Figure 4. The perceptual feature space obtains empirical histograms from space maps (B, G, R, NIR) and chroma true color ( C T C ) and chroma pseudo-color ( C P C ) maps. Chroma maps result from the chrominance components of the TC and PC representations, respectively. Then, the processing models extract statistical features in the vector F. NSS, natural scene statistics.
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Figure 5. Flowchart of the opinion- and distortion-unaware quality analyzer.
Figure 5. Flowchart of the opinion- and distortion-unaware quality analyzer.
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Figure 6. Flow chart of the ODAquality analyzer.
Figure 6. Flow chart of the ODAquality analyzer.
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Figure 7. Scatter plot of Q OA prediction scores versus the DMOS for all images assessed in the subjective human study and the best fitting logistic function. Notice the linear relationship with R 2 = 0.96268 .
Figure 7. Scatter plot of Q OA prediction scores versus the DMOS for all images assessed in the subjective human study and the best fitting logistic function. Notice the linear relationship with R 2 = 0.96268 .
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Table 1. Description of images employed in the subjective study. TC, true color; PC, pseudo-color; MS, multi-spectral; PS, pan-sharpening.
Table 1. Description of images employed in the subjective study. TC, true color; PC, pseudo-color; MS, multi-spectral; PS, pan-sharpening.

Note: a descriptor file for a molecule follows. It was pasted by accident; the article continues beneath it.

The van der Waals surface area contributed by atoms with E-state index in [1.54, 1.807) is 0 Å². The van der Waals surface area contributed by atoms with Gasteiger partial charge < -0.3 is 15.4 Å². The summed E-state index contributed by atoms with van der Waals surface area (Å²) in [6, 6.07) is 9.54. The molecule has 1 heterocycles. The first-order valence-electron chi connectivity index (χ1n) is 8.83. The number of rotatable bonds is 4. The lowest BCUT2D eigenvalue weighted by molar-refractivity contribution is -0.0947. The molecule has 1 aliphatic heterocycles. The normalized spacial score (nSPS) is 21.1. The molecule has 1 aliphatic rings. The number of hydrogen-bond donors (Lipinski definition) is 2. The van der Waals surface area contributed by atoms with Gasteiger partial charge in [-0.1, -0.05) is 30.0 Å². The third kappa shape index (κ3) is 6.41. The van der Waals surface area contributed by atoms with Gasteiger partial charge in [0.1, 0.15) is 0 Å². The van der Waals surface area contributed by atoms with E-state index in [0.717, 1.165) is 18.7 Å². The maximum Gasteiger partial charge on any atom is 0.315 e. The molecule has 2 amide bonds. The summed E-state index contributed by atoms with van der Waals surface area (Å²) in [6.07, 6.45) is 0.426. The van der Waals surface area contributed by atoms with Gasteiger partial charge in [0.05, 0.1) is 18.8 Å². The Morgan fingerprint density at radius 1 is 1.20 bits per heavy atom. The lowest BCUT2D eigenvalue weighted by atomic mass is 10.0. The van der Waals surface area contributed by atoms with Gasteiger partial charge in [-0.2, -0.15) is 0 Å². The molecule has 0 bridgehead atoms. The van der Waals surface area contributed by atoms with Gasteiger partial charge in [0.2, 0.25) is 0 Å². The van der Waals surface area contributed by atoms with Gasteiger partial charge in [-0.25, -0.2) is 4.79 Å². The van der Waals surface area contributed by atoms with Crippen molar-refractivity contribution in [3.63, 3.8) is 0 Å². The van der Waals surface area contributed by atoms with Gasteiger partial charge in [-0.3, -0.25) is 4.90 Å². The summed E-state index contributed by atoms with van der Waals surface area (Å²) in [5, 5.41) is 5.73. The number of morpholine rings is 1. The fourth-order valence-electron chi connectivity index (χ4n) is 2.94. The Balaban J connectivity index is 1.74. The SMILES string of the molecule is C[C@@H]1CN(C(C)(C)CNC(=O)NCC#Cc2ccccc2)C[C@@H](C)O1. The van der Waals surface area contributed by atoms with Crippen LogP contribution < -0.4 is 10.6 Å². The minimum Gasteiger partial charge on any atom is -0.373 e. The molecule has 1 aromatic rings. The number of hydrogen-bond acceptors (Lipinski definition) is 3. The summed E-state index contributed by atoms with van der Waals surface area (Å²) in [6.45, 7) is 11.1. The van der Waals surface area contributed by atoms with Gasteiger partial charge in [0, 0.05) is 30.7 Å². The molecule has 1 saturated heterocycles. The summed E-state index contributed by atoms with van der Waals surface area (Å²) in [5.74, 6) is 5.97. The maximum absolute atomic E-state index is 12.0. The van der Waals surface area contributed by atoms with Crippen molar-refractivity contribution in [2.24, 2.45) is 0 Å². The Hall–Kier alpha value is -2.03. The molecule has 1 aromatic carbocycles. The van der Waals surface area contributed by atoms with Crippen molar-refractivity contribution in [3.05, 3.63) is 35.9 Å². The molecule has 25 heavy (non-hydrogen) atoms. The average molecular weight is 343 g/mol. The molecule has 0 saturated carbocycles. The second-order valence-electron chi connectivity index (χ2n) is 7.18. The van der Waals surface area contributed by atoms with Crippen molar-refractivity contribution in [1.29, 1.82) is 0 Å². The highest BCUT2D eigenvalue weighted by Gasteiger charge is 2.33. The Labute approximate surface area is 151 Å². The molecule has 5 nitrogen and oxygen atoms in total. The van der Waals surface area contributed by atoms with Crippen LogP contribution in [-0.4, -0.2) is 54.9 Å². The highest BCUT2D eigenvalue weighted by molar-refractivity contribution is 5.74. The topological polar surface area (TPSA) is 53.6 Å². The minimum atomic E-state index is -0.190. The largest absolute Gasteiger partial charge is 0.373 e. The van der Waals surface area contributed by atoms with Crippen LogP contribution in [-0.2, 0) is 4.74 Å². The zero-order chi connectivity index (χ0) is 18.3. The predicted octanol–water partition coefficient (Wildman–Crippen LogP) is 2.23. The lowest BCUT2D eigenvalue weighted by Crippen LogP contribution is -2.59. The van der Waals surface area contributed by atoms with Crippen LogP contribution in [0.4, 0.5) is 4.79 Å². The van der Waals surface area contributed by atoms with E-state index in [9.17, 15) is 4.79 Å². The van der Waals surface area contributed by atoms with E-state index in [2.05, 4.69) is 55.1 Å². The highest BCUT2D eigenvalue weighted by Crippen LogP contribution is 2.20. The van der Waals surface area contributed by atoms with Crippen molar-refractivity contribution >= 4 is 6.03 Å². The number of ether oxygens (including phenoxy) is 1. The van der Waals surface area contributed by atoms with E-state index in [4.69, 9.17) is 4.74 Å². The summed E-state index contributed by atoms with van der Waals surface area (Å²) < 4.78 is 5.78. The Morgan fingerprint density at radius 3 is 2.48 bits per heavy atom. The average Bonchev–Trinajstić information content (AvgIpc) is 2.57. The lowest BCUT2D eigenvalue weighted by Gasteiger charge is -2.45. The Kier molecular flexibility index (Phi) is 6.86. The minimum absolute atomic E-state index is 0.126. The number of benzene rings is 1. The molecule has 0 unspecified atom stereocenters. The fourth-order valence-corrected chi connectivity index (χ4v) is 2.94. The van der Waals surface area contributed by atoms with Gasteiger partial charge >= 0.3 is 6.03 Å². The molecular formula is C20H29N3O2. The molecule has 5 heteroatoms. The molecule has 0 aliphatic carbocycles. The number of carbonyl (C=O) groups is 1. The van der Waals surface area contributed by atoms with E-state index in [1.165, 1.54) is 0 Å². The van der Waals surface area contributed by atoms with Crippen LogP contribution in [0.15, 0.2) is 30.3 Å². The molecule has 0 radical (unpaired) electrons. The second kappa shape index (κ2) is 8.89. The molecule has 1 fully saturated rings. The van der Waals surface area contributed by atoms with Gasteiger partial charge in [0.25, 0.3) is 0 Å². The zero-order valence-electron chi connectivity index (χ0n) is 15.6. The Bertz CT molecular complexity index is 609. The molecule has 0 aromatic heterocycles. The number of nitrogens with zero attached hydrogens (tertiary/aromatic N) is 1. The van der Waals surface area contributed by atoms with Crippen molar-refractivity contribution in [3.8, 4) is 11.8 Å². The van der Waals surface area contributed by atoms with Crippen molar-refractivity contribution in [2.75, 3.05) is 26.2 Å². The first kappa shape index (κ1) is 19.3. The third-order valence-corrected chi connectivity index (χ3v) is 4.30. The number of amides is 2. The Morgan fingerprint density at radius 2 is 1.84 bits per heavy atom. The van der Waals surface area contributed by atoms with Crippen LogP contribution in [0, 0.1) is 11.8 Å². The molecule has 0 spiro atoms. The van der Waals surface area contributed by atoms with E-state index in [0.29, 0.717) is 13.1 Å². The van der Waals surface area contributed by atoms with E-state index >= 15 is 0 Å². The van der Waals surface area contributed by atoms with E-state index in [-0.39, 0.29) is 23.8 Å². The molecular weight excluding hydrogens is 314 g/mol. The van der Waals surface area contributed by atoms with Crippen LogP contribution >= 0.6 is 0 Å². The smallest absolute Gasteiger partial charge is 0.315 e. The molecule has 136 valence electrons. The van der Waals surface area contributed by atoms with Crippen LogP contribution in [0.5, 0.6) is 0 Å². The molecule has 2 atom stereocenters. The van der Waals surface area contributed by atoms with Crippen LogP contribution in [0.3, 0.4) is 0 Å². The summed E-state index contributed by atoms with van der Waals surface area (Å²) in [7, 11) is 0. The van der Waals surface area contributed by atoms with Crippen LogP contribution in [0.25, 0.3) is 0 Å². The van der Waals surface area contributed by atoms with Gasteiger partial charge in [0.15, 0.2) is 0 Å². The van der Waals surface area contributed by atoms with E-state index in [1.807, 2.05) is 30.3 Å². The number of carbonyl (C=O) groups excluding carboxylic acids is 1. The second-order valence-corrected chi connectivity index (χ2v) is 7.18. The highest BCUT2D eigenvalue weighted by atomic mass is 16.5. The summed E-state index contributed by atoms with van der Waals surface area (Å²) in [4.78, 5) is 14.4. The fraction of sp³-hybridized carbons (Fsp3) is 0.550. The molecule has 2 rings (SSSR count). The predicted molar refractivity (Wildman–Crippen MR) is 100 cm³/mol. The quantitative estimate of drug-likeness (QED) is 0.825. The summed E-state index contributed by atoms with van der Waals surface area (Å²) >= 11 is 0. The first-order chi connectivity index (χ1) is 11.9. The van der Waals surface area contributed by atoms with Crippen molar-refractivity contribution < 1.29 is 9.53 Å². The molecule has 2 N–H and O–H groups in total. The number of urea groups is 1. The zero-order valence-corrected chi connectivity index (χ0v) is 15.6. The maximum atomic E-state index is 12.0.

TCPC
EXP55
Undistorted MS55
PS images125125
Total135135
Table 2. Means and standard deviations of quality scores from 11 reduced resolution and full-resolution quality metrics. In this case, each algorithm analyzed 125 PS images affected by three different levels of blur distortion.
Table 2. Means and standard deviations of quality scores from 11 reduced resolution and full-resolution quality metrics. In this case, each algorithm analyzed 125 PS images affected by three different levels of blur distortion.
μ metrics σ metrics
Q q 0.750.10
Q ERGAS 9.251.91
Q sCC 0.800.11
Q q 4 0.500.26
Q d s 0.110.08
Q QNR 0.840.07
Q S 722.66351.80
Q C 457.36126.26
Q D 1508.58443.02
Q NIQE 5.381.40
Q OA 54.958.83
Table 3. Means and standard deviations of quality scores from 11 reduced resolution and full-resolution quality metrics. In this case, each algorithm analyzed 35 PS undistorted images (6 PS algorithms + EXP) in five different scenarios.
Table 3. Means and standard deviations of quality scores from 11 reduced resolution and full-resolution quality metrics. In this case, each algorithm analyzed 35 PS undistorted images (6 PS algorithms + EXP) in five different scenarios.
μ metricsUD σ metricsUD
Q q 0.790.13
Q ERGAS 8.382.42
Q sCC 0.850.15
Q q 4 0.540.25
Q d s 0.140.08
Q QNR 0.810.09
Q S 479.95259.90
Q C 418.99126.44
Q D 1182.35379.18
Q NIQE 4.381.22
Q OA 47.5411.36
Table 4. IKONOS Roma Villa scene, reduced resolution metrics quantitative results. IHS, intensity-hue-saturation; BDSD, band-dependent spatial detail; ATWT-M2, a trous wavelet transform using Model 2; HPF, high-pass filtering; MTF-GLP-CBD, modulation transfer function Laplacian pyramid with context-based decision. The bold number indicates the best performing PS method according to each quality metric.
Table 4. IKONOS Roma Villa scene, reduced resolution metrics quantitative results. IHS, intensity-hue-saturation; BDSD, band-dependent spatial detail; ATWT-M2, a trous wavelet transform using Model 2; HPF, high-pass filtering; MTF-GLP-CBD, modulation transfer function Laplacian pyramid with context-based decision. The bold number indicates the best performing PS method according to each quality metric.